Another tag-in sees Hendry suplex Archer as Conners… just stomps away. A backbreaker on Gracie gets a near-fall as the commentary team make the cardinal sin of ignoring the match just so we can hear their voices more. Hendry’s attempt at suplexing Gracie is blocked, before James R. Kennedy leaps onto the apron for a distraction for some reason. That gives the heels an opening, as Hendry gets repeatedly shoulder-charged into the corner.

Prospect hits a double-team leaping knee for a near-fall by Archer, before Gracie returns for a double team Eat De-feet and a side Russian legsweep for a near-fall. Gracie grabs Hendry in a headlock, then sweeps the legs for a near-fall as Hendry tried to make the tag out.

Archer made the tag in as the heels worked over Hendry in the corner, before he rolled away from an elbow drop from Archer. A neckbreaker from Hendry gave him a chance to make a tag, but Gracie cut things off, before Hendry finally made the tag out.

Conners clears house with belly to back suplexes, then a Michinoku driver to both members of Prospect. A series of avalanches into the corners flatten the Prospect members, before Conners hit a slingshot DDT onto Archer. Joe Hendry was looking for a tag, but Conners refused, and that left him to turn around into a small package from Archer and that was enough to seal the win. That seemed to come out of nowhere, but that was a decent match – even if the commentary team took a figurative crap over it. ***

WCPW Championship: Rampage vs. Big Damo
This is your WhatCulture special, everybody! Adam Blampied is out with Rampage, whilst Damo gets Adam Pacitti and Jack “The Jobber” King. Who still looks like a lost child out there.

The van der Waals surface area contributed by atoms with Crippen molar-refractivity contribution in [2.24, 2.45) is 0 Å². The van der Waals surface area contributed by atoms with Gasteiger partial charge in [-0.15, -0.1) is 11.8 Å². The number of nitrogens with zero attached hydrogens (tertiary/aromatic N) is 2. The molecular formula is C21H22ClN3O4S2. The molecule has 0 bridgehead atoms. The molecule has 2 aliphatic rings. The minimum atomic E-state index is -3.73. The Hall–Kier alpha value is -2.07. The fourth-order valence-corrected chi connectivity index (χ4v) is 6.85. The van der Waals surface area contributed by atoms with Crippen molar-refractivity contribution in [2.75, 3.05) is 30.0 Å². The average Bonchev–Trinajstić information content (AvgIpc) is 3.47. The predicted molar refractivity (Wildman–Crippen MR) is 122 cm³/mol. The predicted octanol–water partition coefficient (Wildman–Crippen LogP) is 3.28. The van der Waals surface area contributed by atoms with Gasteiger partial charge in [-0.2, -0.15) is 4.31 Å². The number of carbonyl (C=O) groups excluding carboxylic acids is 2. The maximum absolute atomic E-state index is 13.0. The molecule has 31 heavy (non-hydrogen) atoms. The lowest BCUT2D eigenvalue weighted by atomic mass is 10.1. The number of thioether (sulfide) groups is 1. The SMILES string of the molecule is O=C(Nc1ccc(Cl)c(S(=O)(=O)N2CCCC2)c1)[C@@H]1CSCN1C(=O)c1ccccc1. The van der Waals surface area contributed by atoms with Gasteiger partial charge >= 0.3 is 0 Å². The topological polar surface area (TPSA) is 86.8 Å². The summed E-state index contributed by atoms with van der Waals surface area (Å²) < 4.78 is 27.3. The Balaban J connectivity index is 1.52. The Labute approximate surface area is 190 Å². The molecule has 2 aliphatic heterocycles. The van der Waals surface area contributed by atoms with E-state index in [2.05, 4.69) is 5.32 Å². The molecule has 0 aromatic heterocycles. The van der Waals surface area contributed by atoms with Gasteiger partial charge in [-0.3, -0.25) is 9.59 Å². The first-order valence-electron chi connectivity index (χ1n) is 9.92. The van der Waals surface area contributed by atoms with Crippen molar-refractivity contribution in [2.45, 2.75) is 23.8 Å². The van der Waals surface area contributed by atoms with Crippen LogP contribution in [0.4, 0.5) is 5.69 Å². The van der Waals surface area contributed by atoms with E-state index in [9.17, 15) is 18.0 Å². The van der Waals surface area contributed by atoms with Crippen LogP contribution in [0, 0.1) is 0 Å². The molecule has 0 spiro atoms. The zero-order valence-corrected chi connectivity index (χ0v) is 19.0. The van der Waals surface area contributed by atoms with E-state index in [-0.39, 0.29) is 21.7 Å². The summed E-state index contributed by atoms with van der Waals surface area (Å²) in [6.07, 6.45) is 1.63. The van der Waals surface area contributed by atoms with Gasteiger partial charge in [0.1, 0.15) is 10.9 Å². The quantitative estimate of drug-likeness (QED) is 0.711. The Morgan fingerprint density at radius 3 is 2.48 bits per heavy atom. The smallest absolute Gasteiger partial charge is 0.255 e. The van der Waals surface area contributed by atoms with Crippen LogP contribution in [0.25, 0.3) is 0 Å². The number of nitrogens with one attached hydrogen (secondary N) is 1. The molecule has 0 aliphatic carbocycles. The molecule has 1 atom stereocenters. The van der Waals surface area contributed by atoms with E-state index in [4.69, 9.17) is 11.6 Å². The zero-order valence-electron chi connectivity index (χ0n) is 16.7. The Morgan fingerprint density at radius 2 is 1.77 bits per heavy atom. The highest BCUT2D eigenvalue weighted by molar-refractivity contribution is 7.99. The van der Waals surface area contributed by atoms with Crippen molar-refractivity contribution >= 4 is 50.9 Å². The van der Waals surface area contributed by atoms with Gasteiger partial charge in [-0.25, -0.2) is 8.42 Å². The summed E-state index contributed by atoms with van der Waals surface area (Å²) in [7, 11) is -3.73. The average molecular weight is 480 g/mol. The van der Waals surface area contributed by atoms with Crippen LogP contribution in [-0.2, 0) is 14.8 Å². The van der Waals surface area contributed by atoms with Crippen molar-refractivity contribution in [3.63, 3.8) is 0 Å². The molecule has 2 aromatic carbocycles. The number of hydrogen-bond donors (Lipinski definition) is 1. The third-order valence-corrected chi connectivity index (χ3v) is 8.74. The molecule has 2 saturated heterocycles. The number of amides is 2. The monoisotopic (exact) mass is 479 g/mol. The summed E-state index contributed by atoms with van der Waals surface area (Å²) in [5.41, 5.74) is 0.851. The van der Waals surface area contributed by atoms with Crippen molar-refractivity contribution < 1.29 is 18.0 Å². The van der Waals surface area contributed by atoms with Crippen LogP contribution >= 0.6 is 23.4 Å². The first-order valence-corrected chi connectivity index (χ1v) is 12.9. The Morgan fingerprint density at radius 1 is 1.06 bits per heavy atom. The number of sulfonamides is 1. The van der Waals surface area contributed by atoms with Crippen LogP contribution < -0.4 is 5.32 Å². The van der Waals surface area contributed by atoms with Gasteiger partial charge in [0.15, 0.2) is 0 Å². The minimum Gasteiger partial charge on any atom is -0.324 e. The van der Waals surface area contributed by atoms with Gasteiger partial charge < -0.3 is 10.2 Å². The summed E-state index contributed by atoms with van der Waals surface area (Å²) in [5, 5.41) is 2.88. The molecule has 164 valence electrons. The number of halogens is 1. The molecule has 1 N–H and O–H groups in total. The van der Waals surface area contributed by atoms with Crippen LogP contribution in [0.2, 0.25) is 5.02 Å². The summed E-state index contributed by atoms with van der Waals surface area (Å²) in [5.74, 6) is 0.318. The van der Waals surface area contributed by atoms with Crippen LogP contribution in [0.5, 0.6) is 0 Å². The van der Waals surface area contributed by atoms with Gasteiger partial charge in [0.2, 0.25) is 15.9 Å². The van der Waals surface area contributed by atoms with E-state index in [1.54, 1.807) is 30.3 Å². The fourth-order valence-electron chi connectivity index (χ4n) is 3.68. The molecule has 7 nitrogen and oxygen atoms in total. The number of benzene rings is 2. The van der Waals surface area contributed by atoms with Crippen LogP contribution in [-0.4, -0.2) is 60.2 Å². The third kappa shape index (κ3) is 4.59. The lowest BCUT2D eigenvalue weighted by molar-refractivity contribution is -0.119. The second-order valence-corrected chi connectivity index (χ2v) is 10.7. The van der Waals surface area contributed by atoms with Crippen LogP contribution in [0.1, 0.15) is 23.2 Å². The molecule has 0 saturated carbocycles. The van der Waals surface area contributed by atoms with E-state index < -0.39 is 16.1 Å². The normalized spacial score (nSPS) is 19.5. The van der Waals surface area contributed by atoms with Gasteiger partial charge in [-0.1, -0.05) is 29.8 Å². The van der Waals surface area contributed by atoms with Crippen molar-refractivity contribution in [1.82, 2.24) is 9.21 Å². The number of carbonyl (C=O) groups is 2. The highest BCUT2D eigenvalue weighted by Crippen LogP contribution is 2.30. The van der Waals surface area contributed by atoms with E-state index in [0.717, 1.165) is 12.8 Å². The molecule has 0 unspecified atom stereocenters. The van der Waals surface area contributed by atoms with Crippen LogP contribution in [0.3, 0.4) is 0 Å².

They do the boxing-like introductions for the main event, which was a nice touch. Blampied opens a can of lager at ringside and takes a swig during the match, as Alex Shane verbally fellates him on commentary. At least Dave Bradshaw clues us up on the storyline for those of us who weren’t giving a damn about the cardboard title belt stuff.

The two big guys lock up, and Rampage takes Damo into the corner for a clean break. But Damo works a headlock on Rampage, before being shot into the ropes and taking him down with a shoulder tackle. Rampage impressively leapfrogs over Damo and nails a dropkick, but Damo replies with a crossbody that just sent Rampage crashing to the mat.

Rampage kicks away at Damo as he tried to get back to his feet, but he was taken into the corner and squashed with an avalanche charge from the Belfast native. Damo took a clothesline in the corner, and then an awkward looking bulldog from the middle rope as Damo crumbled to his knees. An Irish whip to Damo almost moved the ring several inches, and got Rampage a near-fall.

Another Irish whip to the corner sent Damo down to the mat, and Rampage continues with kicks and forearms to keep Damo grounded. Damo gets to his feet, and invited more shots from Rampage, which are received and returned in kind. Rampage is whipped into the turnbuckles, and on the rebound is dropped from a fireman’s carry and a back senton. A powerbomb and elbow drop gets Damo a near-fall, before he goes for the Ulster Plantation, but Rampage punches himself free, and boots Damo in the face.

Rampage misses a shoulder charge in the corner, and sails out of the ring, where Damo joins him. After being set against the crowd barriers, Damo launches himself into Rampage with a cannonball dive. Back in the ring, Rampage takes a back senton, then a Vader bomb in the corner for a near-fall, before Damo goes to the top rope… but Rampage catches him and crotches the Belfast bruiser on the top, and brings him down with a superplex.

Adam Blampied jumps onto the apron and demands that Rampage piledrives Damo, whilst Jack runs by on the other side of the ring to shove Blampied away (barely caught on camera). In the ring, the two behemoths launch into a series of chops on each other, before Rampage dumps Damo with a Samoan drop for a near-fall.

Blampied again demands a piledriver, but Rampage shakes his head and refuses, which somehow is the cue for Adam B to jump into the ring and remonstrate with his man. Adam slaps Rampage (and that’s a generous description), and he ends up being clotheslined out of his boots.